The Curious Incident of the Dog in the Night-Time by Mark Haddon: Book Review

Title: The Curious Incident of the Dog in the Night-Time
Author: Mark Haddon
Publication Details: April 15th 2004 by Vintage (first published July 31st 2003)
Copy: Paperback bought from Book Sale
Link: Goodreads

Christopher John Francis Boone knows all the countries of the world and their capitals and every prime number up to 7,057. He relates well to animals but has no understanding of human emotions. He cannot stand to be touched. And he detests the color yellow.

Although gifted with a superbly logical brain, for fifteen-year-old Christopher everyday interactions and admonishments have little meaning. He lives on patterns, rules, and a diagram kept in his pocket. Then one day, a neighbor's dog, Wellington, is killed and his carefully constructive universe is threatened. Christopher sets out to solve the murder in the style of his favourite (logical) detective, Sherlock Holmes. What follows makes for a novel that is funny, poignant and fascinating in its portrayal of a person whose curse and blessing are a mind that perceives the world entirely literally.

A short, simple yet poignant read, looking into the mind of a 15-year-old who has Asperger's syndrome.

The Curious Incident of the Dog in the Night-Time is a unique read for me. I have read a book with an Asperger patient in it (Dear John by Nicholas Sparks) but I haven't read anything where he/she is the main character/narrator.

Christopher deals with things in a very rational, literal way and does not relate to people very well. Going out of his boundaries and diverting from his routine is very unusual, if not happening at all. So when he discovered Wellington's body, he set his foot off his usual course to solve a murder mystery.

It was quite a refreshing read. The mundane tasks were given new light by looking at them in Christopher's eyes. It's an eye-opening reading experience and interesting to see in Christopher's perspective. I liked the progression of events and how they are all connected leading to Christopher's adventure. While reading, I was eager to know who killed Wellington, and later on, to know how things will turn out for Christopher and his family.

The story has an open ending, but I liked that it gives hope of resolution for Christopher's relationship and future. The hanging threads were also somehow tied in the end. It may not be a concrete happy ending but it's a positive one.

Christopher is an interesting character. If one does not know that he has Asperger's syndrome, I don't think he'll be likeable to them. Having a very logical mind can be challenging for the people around him and for him. But I liked how Christopher made an effort to change his routine and get out there to reach a certain goal.

He may not be relatable but I was able to understand some of his points not because of his Asperger's syndrome but because logically, he does make sense. [But personally, EQ is as important as IQ.]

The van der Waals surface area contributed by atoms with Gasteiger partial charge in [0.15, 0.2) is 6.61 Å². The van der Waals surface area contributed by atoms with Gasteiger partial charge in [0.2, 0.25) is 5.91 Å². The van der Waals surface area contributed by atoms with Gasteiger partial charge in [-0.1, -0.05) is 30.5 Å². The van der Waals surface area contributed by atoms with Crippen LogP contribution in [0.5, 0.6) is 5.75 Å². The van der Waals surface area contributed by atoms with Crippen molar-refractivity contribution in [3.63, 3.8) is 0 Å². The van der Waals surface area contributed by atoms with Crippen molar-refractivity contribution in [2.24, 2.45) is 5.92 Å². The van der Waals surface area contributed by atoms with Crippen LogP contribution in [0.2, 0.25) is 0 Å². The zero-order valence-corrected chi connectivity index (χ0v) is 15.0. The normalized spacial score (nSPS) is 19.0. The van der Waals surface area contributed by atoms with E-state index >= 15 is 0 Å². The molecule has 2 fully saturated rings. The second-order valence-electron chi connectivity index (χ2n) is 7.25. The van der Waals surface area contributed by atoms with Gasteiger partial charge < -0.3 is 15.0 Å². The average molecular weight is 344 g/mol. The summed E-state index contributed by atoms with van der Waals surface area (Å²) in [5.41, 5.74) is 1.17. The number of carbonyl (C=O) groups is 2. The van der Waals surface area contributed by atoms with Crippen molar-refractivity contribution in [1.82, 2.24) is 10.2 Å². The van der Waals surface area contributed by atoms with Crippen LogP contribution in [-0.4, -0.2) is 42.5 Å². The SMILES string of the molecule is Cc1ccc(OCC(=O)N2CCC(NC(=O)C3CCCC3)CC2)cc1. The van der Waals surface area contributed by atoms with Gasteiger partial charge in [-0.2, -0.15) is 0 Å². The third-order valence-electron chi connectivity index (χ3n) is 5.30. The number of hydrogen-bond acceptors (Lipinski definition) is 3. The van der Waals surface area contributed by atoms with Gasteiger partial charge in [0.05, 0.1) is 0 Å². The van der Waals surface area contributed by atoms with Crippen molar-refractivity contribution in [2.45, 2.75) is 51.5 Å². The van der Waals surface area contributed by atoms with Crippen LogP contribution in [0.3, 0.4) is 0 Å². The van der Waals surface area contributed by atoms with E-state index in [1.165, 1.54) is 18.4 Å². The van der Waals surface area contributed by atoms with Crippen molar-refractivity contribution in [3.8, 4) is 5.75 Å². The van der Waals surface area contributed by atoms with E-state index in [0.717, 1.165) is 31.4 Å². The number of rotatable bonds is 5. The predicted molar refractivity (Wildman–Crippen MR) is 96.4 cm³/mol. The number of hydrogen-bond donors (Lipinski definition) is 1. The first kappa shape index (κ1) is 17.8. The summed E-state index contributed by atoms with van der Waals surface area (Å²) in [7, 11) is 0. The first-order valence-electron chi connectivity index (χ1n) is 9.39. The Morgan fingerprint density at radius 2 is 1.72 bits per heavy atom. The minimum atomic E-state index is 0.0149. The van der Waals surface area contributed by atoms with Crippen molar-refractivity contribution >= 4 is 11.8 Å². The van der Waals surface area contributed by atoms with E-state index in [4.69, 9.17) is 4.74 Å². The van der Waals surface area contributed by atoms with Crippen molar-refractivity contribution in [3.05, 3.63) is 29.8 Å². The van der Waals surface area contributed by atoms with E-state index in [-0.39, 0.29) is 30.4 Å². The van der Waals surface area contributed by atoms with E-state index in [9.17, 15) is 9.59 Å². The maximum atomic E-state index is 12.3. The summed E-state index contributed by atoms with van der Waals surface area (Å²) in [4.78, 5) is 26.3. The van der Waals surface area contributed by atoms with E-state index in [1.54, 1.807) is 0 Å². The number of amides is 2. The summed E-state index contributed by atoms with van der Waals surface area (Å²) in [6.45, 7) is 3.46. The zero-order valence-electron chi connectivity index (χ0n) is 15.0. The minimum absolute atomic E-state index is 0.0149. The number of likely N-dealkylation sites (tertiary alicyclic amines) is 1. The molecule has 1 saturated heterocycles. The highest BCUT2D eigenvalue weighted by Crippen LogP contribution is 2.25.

As for the secondary characters, I don't think I like them at all. Haha! They're not perfect, I know. And they do what they think is the best for Christopher. But cheating is cheating, and lying is lying.

In general, I think the characters are all well-written. They are all three-dimensional, reflecting the different nature of a person given a certain circumstance.

The style of writing of the author is okay. I was not 100% amazed by it, but I still liked it nevertheless. Written in a first-person perspective, in Christopher's POV, I was able to see things in Christopher's eyes, and experience things from his perspective. What I especially liked is the way The Curious Incident is presented as the book written by Christopher. I think it's a unique way of story-telling and I have never read anything like it before.

I also liked the inclusion of some historical events and scientific facts, stated in an FYI manner. There were some points I was not able to understand and some mathematical problems I was very clueless about, but otherwise, it was easy to follow Christopher's story.


Overall, The Curious Incident of the Dog in the Night-Time is an enjoyable read. What Christopher's story reminded me was that sometimes, it only takes one step out of our comfort zone to experience more things, things that we thought we can never do, but we actually can. If only we get over the limit of ourselves...

Mark Haddon is a British novelist and poet, best known for his 2003 novel The Curious Incident of the Dog in the Night-time. He was educated at Uppingham School and Merton College, Oxford, where he studied English.

In 2003, Haddon won the Whitbread Book of the Year Award and in 2004, the Commonwealth Writers' Prize Overall Best First Book for his novel The Curious Incident of the Dog in the Night-time, a book which is written from the perspective of a boy with Aspergers syndrome. Haddon's knowledge of Aspergers syndrome, a type of autism, comes from his work with autistic people as a young man.[1] In an interview at, Haddon claimed that this was the first book that he wrote intentionally for an adult audience; he was surprised when his publisher suggested marketing it to both adult and child audiences. His second adult-novel, A Spot of Bother, was published in September 2006.

Mark Haddon is also known for his series of Agent Z books, one of which, Agent Z and the Penguin from Mars, was made into a 1996 Children's BBC sitcom. He also wrote the screenplay for the BBC television adaptation of Raymond Briggs's story Fungus the Bogeyman, screened on BBC1 in 2004. He also wrote the 2007 BBC television drama Coming Down the Mountain.

Mark Haddon lives in Oxford with his wife Dr. Sos Eltis, a Fellow of Brasenose College, Oxford, and their two young sons. (Source: Goodreads)